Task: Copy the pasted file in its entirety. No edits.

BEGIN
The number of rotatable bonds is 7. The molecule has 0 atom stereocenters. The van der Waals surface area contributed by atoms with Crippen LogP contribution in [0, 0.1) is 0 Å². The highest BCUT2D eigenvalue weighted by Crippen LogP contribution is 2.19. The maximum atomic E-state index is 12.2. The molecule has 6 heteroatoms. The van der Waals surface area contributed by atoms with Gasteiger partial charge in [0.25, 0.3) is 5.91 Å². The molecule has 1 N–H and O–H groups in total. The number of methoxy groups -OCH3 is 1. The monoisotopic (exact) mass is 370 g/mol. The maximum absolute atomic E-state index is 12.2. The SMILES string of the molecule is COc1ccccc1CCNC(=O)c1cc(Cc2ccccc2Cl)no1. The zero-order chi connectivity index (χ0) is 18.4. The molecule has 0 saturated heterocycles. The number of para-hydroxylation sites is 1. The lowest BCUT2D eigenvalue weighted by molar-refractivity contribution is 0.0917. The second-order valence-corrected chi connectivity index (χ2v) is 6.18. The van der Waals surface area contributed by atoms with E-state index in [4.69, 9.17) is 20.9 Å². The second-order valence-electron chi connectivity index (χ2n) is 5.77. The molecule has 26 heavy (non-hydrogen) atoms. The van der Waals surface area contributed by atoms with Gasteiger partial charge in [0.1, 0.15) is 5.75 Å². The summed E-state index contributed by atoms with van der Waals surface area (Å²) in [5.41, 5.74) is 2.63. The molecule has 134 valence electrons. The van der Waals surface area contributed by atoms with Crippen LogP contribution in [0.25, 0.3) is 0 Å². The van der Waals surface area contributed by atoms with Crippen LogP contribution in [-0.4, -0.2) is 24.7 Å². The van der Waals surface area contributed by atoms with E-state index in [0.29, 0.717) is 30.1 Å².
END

The number of rotatable bonds is 7. The molecule has 0 atom stereocenters. The van der Waals surface area contributed by atoms with Crippen LogP contribution in [0, 0.1) is 0 Å². The highest BCUT2D eigenvalue weighted by Crippen LogP contribution is 2.19. The maximum atomic E-state index is 12.2. The molecule has 6 heteroatoms. The van der Waals surface area contributed by atoms with Gasteiger partial charge in [0.25, 0.3) is 5.91 Å². The molecule has 1 N–H and O–H groups in total. The number of methoxy groups -OCH3 is 1. The monoisotopic (exact) mass is 370 g/mol. The maximum absolute atomic E-state index is 12.2. The SMILES string of the molecule is COc1ccccc1CCNC(=O)c1cc(Cc2ccccc2Cl)no1. The zero-order chi connectivity index (χ0) is 18.4. The molecule has 0 saturated heterocycles. The number of para-hydroxylation sites is 1. The lowest BCUT2D eigenvalue weighted by molar-refractivity contribution is 0.0917. The second-order valence-corrected chi connectivity index (χ2v) is 6.18. The van der Waals surface area contributed by atoms with E-state index in [4.69, 9.17) is 20.9 Å². The second-order valence-electron chi connectivity index (χ2n) is 5.77. The molecule has 26 heavy (non-hydrogen) atoms. The van der Waals surface area contributed by atoms with Gasteiger partial charge in [0.1, 0.15) is 5.75 Å². The summed E-state index contributed by atoms with van der Waals surface area (Å²) in [5.41, 5.74) is 2.63. The molecule has 134 valence electrons. The van der Waals surface area contributed by atoms with Crippen LogP contribution in [0.25, 0.3) is 0 Å². The van der Waals surface area contributed by atoms with Crippen LogP contribution in [-0.4, -0.2) is 24.7 Å². The van der Waals surface area contributed by atoms with E-state index in [0.29, 0.717) is 30.1 Å².